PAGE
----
SB 330 Talking Points
Stop SB 330, a Community-Killing, Lawsuit-Driven Experiment Across an Entire State
Senate Bill 330 by Nancy Skinner was intended to speed up and “streamline” housing approvals by cities. Instead, it inflicts massive damage on low-income and moderate‐income renters and homeowners, drives up land prices in hot areas making affordable units impossible, directly attacks a city’s remaining space for parks, and undoes 2018 and 2019 housing reforms adopted by cities in concert with their communities.
Ironically, this bill will jam up state courts with legal battles and create a new set of delays that will significantly slow down, not speed up, housing approvals by California cities.
Like Scott Wiener’s SB 50, Senate Bill 330 hands vast new powers to luxury developers to overrun communities with bad planning and bad design. However, it does not seek or require a single unit of low-income or affordable housing.
Below are the 6 worst elements that make SB 330 a fatally flawed bill:
- SB 330 invalidates local community planning, converting much of California to a statewide spot-zoning system in which legislators hand the power to luxury housing developers, to decide what and where to build.
- SB 330 kills community input, allowing only 5 total “hearings” per project, including continuances and appeals. This will silence the most vulnerable residents, as cities are forced to hoard the 5 hearings for top-most bodies such as the Planning Commission and City Council. Local-knowledge groups such as Community Councils — who fight hard for and often win more affordable units — will be cut out. As Berkeley Law research found, public hearings are NOT causing 4-year to 10-year delays, a fantasy pushed by developers.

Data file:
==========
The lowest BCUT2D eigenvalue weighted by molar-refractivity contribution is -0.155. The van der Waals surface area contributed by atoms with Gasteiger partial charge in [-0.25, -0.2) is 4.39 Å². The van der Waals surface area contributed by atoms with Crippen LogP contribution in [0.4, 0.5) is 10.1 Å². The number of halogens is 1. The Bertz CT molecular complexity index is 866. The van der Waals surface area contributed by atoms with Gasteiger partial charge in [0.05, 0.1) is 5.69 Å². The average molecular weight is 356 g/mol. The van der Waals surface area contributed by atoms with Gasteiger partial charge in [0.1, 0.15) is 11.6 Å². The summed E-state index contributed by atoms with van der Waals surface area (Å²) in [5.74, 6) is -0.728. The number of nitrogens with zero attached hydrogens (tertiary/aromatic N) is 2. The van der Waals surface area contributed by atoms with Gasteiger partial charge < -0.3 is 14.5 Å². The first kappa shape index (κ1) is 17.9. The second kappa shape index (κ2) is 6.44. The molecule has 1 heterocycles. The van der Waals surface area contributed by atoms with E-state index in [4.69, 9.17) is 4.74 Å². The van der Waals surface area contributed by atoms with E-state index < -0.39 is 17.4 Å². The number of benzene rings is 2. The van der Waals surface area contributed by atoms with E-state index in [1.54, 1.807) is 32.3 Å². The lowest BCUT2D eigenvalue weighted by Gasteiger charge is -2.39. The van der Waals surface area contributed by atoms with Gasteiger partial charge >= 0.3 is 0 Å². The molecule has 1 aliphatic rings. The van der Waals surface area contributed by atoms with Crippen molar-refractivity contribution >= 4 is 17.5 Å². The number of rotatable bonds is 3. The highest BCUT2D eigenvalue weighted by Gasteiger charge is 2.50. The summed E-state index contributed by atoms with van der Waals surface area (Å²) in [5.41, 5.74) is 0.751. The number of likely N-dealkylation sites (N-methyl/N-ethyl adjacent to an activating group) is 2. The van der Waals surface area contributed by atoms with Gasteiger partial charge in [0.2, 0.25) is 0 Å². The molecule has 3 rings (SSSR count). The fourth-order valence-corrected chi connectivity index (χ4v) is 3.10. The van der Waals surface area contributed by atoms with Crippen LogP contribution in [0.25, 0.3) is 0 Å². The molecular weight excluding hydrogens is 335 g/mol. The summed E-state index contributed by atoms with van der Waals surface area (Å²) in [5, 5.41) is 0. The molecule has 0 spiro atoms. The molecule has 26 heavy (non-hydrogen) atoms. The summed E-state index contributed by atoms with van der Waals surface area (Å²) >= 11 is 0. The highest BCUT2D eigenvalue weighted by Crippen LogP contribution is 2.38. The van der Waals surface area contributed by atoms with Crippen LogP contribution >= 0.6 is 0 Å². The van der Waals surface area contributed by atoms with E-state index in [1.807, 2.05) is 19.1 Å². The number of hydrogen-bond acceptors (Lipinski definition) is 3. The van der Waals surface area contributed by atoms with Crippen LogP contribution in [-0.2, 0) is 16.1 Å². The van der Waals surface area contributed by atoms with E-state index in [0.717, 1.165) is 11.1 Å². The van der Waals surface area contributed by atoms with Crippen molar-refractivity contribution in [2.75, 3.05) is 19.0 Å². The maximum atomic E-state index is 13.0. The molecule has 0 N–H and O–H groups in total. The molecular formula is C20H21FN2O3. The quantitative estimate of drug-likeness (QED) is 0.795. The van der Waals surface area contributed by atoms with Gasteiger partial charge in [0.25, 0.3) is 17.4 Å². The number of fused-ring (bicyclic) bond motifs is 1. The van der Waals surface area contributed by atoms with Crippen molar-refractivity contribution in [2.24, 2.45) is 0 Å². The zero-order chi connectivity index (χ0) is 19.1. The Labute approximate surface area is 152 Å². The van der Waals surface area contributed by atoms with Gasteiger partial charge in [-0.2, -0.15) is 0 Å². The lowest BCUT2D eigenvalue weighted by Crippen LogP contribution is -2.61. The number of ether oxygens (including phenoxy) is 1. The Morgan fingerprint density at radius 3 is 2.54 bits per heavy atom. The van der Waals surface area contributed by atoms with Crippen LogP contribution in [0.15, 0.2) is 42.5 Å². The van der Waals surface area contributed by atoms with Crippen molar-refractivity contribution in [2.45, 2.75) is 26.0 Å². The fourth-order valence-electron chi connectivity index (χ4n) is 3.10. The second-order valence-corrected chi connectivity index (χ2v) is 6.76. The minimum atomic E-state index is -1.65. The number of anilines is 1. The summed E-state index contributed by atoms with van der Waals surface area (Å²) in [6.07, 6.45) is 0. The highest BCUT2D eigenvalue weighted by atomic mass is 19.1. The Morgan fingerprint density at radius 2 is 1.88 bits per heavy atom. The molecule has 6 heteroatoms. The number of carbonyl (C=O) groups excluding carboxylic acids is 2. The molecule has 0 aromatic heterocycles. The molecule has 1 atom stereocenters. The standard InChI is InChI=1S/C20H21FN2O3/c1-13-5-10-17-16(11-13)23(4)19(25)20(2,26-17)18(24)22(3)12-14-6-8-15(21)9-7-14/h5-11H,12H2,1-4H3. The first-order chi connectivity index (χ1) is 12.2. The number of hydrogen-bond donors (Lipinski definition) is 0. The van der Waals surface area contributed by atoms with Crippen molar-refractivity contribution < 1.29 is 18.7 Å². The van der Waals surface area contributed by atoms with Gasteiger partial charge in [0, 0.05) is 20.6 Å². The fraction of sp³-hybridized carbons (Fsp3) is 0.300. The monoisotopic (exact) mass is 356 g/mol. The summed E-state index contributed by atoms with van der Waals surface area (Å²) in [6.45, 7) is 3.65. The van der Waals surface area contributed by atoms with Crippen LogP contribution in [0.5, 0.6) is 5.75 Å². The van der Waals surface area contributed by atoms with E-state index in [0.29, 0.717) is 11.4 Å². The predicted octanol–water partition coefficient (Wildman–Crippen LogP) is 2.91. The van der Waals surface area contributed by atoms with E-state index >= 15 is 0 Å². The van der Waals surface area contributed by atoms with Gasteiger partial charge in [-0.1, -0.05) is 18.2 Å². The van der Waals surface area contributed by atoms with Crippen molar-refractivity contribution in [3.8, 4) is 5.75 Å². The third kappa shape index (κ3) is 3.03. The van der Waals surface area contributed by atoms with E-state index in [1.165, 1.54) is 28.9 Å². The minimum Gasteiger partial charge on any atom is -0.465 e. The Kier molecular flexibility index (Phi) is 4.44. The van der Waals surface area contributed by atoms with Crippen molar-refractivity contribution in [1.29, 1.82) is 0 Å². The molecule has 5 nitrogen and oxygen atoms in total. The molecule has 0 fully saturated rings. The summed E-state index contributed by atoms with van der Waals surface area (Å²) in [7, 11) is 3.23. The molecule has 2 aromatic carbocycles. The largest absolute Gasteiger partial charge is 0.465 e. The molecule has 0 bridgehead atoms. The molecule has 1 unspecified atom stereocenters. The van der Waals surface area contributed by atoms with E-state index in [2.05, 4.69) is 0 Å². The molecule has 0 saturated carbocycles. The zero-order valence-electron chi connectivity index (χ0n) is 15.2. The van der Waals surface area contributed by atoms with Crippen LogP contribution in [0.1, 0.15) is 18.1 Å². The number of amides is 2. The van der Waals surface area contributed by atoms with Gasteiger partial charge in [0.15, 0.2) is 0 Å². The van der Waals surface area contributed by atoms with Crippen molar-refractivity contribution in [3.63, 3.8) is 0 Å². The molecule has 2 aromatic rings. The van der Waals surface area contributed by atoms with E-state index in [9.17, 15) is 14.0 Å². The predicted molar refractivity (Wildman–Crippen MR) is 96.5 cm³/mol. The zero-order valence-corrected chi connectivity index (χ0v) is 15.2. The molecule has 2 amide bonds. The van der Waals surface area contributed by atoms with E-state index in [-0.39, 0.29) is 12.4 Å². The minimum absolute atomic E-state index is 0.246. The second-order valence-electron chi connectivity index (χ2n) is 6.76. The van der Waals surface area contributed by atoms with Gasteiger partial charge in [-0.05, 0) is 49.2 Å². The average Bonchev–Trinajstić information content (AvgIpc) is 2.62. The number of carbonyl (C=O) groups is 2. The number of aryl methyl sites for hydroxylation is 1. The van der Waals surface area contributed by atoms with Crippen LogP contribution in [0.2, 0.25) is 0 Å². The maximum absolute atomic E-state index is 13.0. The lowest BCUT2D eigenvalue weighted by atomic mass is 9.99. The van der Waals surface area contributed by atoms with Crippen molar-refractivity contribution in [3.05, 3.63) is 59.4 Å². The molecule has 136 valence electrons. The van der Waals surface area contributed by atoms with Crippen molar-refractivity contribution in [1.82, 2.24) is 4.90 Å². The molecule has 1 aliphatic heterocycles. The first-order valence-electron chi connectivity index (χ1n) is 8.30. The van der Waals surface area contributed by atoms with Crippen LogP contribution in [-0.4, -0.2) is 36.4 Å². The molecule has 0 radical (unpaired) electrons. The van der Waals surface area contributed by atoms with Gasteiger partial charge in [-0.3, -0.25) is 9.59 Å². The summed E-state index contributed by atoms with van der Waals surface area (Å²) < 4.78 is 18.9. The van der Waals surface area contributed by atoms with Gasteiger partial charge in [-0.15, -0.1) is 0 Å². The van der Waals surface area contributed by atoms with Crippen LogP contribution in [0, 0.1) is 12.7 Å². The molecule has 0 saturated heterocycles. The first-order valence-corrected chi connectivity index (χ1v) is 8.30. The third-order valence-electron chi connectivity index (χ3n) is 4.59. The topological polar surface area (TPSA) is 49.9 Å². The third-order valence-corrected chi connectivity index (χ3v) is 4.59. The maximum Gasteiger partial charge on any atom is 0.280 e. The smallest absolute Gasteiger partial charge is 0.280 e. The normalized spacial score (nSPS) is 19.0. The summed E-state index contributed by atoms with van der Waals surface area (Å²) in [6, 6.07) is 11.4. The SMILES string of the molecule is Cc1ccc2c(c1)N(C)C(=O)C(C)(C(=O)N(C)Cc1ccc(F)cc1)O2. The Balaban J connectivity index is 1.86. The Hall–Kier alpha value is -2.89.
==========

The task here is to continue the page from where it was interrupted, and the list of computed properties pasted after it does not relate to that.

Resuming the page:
- SB 330 invites developers to sue if a luxury housing project is rejected by a city. It urges self-defined “future” residents to sue when they hear about a project denial by a city in California, opening the potential for endless frivolous lawsuits that will jam state courts. As found by the think tank Embarcadero Institute, “Giving legal standing to parties with no established property interest (and who may have competing interests), could expose local governments to lawsuits and appeals by multiple parties, creating further delays rather than streamlining the process.”
- SB 330 encourages developers to sue cities at a rate of $10,000 to $50,000 per unit if a city denies a project that a developer says is allowed “by right” under these reckless ideas. Such claims will jam the state courts, and taxpayers will be forced to pay developers if courts decide a city should have granted the development deal.
- Many city land-use plans that took effect after Jan. 1 of 2018 are nullified. No matter how important or how many years of public testimony and workshops went into it, city land-use plans will be retroactively invalidated, including new Community Plans, sustainability plans, and hundreds of other land-use plans statewide. Chaos, not streamlining, will ensue.
- Any city wanting to “down-zone” land — to build a long-promised park, for example — would be forced into the divisive position of increasing the density of some other area. The obvious outcome? Far fewer new parks statewide, seriously impairing the fight against climate change.
This bill’s outcomes are completely unpredictable, utterly untested and fully unknown. It strongly appears that streamlining housing will turn out to be roadblocking housing. One thing is certain: SB 330 provides zero affordable housing while enraging and silencing communities that are filling up with vacant luxury units. Please reject this costly, poorly conceived bill.